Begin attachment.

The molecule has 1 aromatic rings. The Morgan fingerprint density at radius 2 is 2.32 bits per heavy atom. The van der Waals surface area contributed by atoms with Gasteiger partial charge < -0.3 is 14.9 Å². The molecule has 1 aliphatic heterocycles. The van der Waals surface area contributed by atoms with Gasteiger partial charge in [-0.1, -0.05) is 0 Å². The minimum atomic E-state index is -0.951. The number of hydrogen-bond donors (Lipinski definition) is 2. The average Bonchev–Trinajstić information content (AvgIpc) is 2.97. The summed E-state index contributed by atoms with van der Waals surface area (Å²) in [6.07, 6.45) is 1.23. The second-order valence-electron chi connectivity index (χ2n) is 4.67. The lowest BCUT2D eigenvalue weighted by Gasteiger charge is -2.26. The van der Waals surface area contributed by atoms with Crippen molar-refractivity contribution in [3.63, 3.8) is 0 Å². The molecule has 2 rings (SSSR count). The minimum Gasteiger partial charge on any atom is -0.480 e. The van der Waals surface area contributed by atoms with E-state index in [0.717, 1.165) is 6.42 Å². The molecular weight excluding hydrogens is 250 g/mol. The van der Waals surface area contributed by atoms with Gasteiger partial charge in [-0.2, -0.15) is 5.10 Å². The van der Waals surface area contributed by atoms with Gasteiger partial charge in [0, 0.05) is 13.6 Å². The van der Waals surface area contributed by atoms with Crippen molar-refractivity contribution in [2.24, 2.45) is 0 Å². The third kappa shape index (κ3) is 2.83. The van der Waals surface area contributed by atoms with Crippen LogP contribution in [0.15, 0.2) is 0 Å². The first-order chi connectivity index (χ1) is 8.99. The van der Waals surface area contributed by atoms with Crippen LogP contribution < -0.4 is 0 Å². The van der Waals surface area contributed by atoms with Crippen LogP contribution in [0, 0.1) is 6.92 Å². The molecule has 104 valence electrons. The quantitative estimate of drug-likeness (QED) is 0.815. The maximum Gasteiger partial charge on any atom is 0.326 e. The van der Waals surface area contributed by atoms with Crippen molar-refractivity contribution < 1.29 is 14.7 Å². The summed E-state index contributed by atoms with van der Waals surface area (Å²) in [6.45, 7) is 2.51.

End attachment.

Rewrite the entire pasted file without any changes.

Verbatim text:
The molecule has 1 aromatic rings. The Morgan fingerprint density at radius 2 is 2.32 bits per heavy atom. The van der Waals surface area contributed by atoms with Gasteiger partial charge < -0.3 is 14.9 Å². The molecule has 1 aliphatic heterocycles. The van der Waals surface area contributed by atoms with Gasteiger partial charge in [-0.1, -0.05) is 0 Å². The minimum atomic E-state index is -0.951. The number of hydrogen-bond donors (Lipinski definition) is 2. The average Bonchev–Trinajstić information content (AvgIpc) is 2.97. The summed E-state index contributed by atoms with van der Waals surface area (Å²) in [6.07, 6.45) is 1.23. The second-order valence-electron chi connectivity index (χ2n) is 4.67. The lowest BCUT2D eigenvalue weighted by Gasteiger charge is -2.26. The van der Waals surface area contributed by atoms with Crippen molar-refractivity contribution in [3.63, 3.8) is 0 Å². The molecule has 2 rings (SSSR count). The minimum Gasteiger partial charge on any atom is -0.480 e. The van der Waals surface area contributed by atoms with E-state index in [0.717, 1.165) is 6.42 Å². The molecular weight excluding hydrogens is 250 g/mol. The van der Waals surface area contributed by atoms with Gasteiger partial charge in [-0.2, -0.15) is 5.10 Å². The van der Waals surface area contributed by atoms with Gasteiger partial charge in [0, 0.05) is 13.6 Å². The van der Waals surface area contributed by atoms with Crippen molar-refractivity contribution in [2.24, 2.45) is 0 Å². The third kappa shape index (κ3) is 2.83. The van der Waals surface area contributed by atoms with Crippen LogP contribution in [0.15, 0.2) is 0 Å². The first-order chi connectivity index (χ1) is 8.99. The van der Waals surface area contributed by atoms with Crippen LogP contribution < -0.4 is 0 Å². The van der Waals surface area contributed by atoms with Crippen LogP contribution in [0, 0.1) is 6.92 Å². The molecule has 104 valence electrons. The quantitative estimate of drug-likeness (QED) is 0.815. The maximum Gasteiger partial charge on any atom is 0.326 e. The van der Waals surface area contributed by atoms with Crippen molar-refractivity contribution < 1.29 is 14.7 Å². The summed E-state index contributed by atoms with van der Waals surface area (Å²) in [6.45, 7) is 2.51.